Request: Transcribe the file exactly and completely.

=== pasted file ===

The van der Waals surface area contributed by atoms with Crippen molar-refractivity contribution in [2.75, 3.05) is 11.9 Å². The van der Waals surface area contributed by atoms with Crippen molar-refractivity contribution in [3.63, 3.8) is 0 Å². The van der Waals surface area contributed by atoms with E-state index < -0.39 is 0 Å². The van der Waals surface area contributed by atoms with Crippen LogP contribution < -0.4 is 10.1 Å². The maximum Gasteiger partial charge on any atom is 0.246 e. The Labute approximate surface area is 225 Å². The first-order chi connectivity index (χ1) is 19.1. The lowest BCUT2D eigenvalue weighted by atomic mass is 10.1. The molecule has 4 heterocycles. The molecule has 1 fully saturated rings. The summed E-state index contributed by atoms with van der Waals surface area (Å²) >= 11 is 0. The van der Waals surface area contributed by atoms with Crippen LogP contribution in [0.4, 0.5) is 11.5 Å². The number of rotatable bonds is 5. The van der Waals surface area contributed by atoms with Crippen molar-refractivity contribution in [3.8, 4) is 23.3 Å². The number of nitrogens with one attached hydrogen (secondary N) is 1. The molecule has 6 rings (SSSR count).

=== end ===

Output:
The van der Waals surface area contributed by atoms with Crippen molar-refractivity contribution in [2.75, 3.05) is 11.9 Å². The van der Waals surface area contributed by atoms with Crippen molar-refractivity contribution in [3.63, 3.8) is 0 Å². The van der Waals surface area contributed by atoms with E-state index < -0.39 is 0 Å². The van der Waals surface area contributed by atoms with Crippen LogP contribution < -0.4 is 10.1 Å². The maximum Gasteiger partial charge on any atom is 0.246 e. The Labute approximate surface area is 225 Å². The first-order chi connectivity index (χ1) is 19.1. The lowest BCUT2D eigenvalue weighted by atomic mass is 10.1. The molecule has 4 heterocycles. The molecule has 1 fully saturated rings. The summed E-state index contributed by atoms with van der Waals surface area (Å²) >= 11 is 0. The van der Waals surface area contributed by atoms with Crippen LogP contribution in [0.4, 0.5) is 11.5 Å². The number of rotatable bonds is 5. The van der Waals surface area contributed by atoms with Crippen molar-refractivity contribution in [3.8, 4) is 23.3 Å². The number of nitrogens with one attached hydrogen (secondary N) is 1. The molecule has 6 rings (SSSR count).